Universiteit van Amsterdam

MSc. Software Engineering

November 2014

Requirements Engineering

Week 3 Interviews

After some experience was gained in the process of interviewing, and after some sessions of research on the general problem we are trying to solve, we had formed a vision about what should be the problems (or points to be improved) that we will analysing. Based on this vision, and with the objective of justify/refute and improving it, this week's interviews were mostly about this selected topics (our vision).

Interviews reviewed:

This week we as interviewers experienced some more trouble than previous weeks. One of the reasons is that we wanted to ask our interviewees about aiding people with dyslexia through eTextbooks and open-source eTextbooks, but did not automatically understand what these two concepts are. And without understanding the interviewees could not properly answer our questions. The formulation of our questions was also a problem, some were ambiguous and this resulted in reformulation during the interview.

We tried to give the interviewees some more open questions about our vision and what they thought negative side-effects of these could be. But apart from interviewee 2 all our interviewees got stuck on these kind of questions and did not give us any interesting answers (probably because these questions are to open ended).

We had one interviewee who suffered from dyslexia and she had experience using digital aids to help her with this, which helps us justify one of our visions. And our second interviewee had shed some interesting light on the open-source books problem. She would not trust these books without a peer review system (something some open-source book publishers already do).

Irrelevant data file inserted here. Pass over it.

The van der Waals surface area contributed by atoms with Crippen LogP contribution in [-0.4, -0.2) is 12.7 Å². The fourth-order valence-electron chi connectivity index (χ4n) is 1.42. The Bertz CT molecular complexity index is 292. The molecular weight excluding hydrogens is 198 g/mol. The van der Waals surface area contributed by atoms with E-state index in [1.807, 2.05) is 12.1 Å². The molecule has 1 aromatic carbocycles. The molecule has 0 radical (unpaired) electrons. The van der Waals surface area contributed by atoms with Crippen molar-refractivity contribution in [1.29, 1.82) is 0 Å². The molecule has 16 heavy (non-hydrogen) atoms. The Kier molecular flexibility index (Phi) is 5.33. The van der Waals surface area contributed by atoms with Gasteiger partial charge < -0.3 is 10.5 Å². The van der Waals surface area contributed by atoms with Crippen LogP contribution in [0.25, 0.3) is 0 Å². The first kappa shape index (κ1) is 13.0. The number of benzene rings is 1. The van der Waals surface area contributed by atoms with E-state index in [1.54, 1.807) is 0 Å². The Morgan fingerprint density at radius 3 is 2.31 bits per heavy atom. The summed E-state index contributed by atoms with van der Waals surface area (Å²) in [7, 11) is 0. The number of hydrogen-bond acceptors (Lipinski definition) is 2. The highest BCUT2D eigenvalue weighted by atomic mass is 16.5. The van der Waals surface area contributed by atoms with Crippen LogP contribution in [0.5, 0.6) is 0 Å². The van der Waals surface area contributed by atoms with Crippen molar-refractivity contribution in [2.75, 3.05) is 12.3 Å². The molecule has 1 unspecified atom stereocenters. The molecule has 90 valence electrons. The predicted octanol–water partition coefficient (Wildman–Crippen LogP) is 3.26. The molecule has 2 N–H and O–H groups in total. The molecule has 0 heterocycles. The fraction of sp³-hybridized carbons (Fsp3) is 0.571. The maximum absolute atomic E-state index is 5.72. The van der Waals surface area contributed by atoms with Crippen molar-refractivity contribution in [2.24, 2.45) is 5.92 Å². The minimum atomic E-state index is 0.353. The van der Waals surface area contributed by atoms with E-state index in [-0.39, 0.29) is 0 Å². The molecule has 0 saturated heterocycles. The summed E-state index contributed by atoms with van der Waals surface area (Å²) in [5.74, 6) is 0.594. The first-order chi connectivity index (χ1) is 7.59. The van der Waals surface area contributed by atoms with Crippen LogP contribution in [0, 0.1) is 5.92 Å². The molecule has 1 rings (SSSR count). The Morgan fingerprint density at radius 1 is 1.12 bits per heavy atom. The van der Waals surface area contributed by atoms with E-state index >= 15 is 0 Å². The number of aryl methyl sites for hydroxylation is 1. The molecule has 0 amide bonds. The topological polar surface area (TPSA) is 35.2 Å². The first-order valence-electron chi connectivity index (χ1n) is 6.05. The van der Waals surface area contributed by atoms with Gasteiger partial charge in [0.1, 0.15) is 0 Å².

In this weeks interviewing session we designed a questionnaire that takes special attention to the need for  validation of our vision.

In order to support the results obtained through the set of questions about our vision, we added questions about the reader about different aspects that help us place each interviewed reader in the spectrum of eTextbook users. In every interview, we asked about some details about their academic background (fields of study, academic experience), about their textbooks previous experiences (both with paper and digital textbooks) and about textbooks common usage (reading, taking notes, solving exercises, consult).

Standard questions:

- Personal information (study/courses, highest degree, age etc)

- Do you read textbooks

- Do you have experience with eTextbooks

- What are some of your major annoyances when reading (make it specific about last textbook)

Learning Disabilities:

- Do you have any learning disabilities like dyslexia (or know someone with these, if this is the case ask about this person)

- Do you have experience listening to audiobooks

  - And books that are read by synthesized computer voice

  - Does this improve your reading speed,

  - and is speed an important factor for you while reading

- Would you be interested to listen to your textbooks

- What kind of technological advances do you expect to give you higher grades

Open Source Books:

- What are average prices you pay for textbooks